Aging Makes Deep, Restful Sleep More Difficult to Achieve

Man in robe sitting and drinking teaAging harms the brain’s ability to trigger deep and restful sleep, according to a review published in the journal Neuron. As a result, seniors often have more difficulty falling asleep and tend to wake more frequently during the night. This sleeplessness is linked to physical and mental health issues.

Why Seniors Sleep Less

The study was a literature review that explored previous research on age and sleep. Researchers suggest, beginning in the fifth decade of life, many people go to bed later and wake earlier. They may take longer to fall asleep, sleep for shorter periods of time, and wake more frequently. They are also more likely to be awakened by external stimuli. They typically spend less time in slow wave sleep cycles, have shorter sleep cycles, and spend more time awake during the night.

These changes in sleep patterns can produce many behavioral changes. Ten percent of adults ages 55-64 report napping during the day. For those ages 75-84, that figure rises to 25%.

The study’s authors suggest these sleep changes are not due to scheduling issues or to a decreased need for sleep. Instead, brain circuits and neurons linked to sleep degrade with age, making it more difficult to get a good night’s sleep. This trend can accelerate and play a significant role in the aging process.

The study found sleep difficulties in old age are not universal. Some seniors take fewer naps and feel more alert during the day as they transition from midlife to the senior years. Factors such as depression, sleep disorders, chronic pain, and nighttime bladder disturbances may help explain this difference, suggesting brain aging alone does not account for all senior sleep difficulties.

The Role of Sleep in Senior Health

Previous research has found a link between senior sleep habits and overall health. A 2017 study found sudden sleep pattern changes toward excessive sleep time are linked to dementia. According to a 2016 study, daytime fatigue and nighttime sleep difficulties are linked to age-related brain atrophy.

Seniors experiencing sleep difficulties may benefit from therapy. Research published in 2016 found cognitive behavioral therapy may improve symptoms of insomnia in seniors. A 2015 study found seniors may find relief from sleep difficulties with psychotherapy and Tai Chi.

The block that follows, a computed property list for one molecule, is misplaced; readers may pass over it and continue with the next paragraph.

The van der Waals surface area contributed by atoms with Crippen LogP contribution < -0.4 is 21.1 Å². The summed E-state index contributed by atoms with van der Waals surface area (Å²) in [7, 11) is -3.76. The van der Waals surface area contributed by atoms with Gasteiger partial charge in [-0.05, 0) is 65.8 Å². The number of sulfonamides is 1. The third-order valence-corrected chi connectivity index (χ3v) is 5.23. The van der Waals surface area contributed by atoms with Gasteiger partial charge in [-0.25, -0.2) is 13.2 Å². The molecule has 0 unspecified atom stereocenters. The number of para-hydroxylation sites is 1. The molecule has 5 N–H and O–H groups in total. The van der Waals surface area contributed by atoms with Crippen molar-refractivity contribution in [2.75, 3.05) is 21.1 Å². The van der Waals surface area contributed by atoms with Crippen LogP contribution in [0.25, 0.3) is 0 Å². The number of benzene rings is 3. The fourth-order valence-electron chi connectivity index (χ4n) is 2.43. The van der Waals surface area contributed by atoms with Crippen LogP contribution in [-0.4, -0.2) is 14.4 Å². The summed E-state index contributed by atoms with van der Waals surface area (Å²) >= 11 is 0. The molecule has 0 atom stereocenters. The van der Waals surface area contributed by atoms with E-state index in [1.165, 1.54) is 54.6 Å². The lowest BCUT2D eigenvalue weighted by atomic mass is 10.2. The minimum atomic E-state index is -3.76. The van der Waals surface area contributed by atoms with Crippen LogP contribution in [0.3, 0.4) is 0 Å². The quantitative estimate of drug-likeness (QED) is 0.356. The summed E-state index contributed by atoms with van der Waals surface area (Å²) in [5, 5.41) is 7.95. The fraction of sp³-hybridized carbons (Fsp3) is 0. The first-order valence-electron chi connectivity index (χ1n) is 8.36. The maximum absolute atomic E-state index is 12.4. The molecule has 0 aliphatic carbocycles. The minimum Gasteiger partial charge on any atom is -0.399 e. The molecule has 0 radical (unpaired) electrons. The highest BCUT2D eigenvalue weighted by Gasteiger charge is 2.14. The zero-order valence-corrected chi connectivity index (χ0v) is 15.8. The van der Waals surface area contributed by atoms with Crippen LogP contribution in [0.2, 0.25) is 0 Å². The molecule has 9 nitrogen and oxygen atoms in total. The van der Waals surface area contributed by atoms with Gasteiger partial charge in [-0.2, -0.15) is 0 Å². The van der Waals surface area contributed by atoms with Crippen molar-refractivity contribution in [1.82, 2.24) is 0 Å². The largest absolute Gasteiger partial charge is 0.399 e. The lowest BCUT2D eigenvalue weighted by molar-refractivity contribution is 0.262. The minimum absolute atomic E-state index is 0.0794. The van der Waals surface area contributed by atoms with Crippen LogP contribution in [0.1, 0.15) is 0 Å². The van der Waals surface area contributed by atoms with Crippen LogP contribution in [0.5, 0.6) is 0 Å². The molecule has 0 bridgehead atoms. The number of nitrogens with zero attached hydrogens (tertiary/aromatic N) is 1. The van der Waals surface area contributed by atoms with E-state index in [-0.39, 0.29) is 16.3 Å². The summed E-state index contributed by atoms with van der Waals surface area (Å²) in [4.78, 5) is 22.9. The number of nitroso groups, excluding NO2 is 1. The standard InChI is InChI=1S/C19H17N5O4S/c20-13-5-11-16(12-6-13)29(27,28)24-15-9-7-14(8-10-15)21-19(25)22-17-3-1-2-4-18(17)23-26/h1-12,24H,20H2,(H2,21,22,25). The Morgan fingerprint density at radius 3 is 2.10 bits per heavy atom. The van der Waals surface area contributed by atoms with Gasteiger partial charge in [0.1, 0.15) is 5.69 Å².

Reference:

Mander, B. A., Winer, J. R., & Walker, M. P. (n.d.). Sleep and human aging. Neuron. doi:10.1016/j.neuron.2017.02.004

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  • reginald

    April 20th, 2017 at 2:42 PM

    ugh, I thought that the sleepless nights might eventually come to an end but it sounds like there is only more of that to come as I get older

  • Dr. Carl E

    April 21st, 2017 at 9:45 AM

    There are many reasons that one can be afflicted with insomnia; environmental, psychological or physical. As we get older it is often that we do not require as much sleep. Or there may be physical discomforts that interrupt sleep. Unfortunately all medications, including over the counter meds, for sleep also have negative side effects including; depression, anxiety and negative emotions like anger. Because of this I have always recommended to my psychotherapy patients that they use a good guided meditation for getting to sleep. It is a lot less expensive for them than any medication and no negative side effects.

  • Ralph

    April 25th, 2017 at 2:52 PM

    Why is it that even though physicians know that this is a problem with older patients they are more likely to prescribe sleep medication for them than they are to talk to them about better alternatives? Exercise, breathing exercises, meditation, yoga, even taking a walk, all of these things can be so much healthier for you than taking a pill at night and hoping that it brings about some measure of sleep. Wouldn’t it be much more mindful to treat these patients like they have a very long and productive life still ahead of then and that as a part of that we will help them reestablish healthy sleeping patterns?

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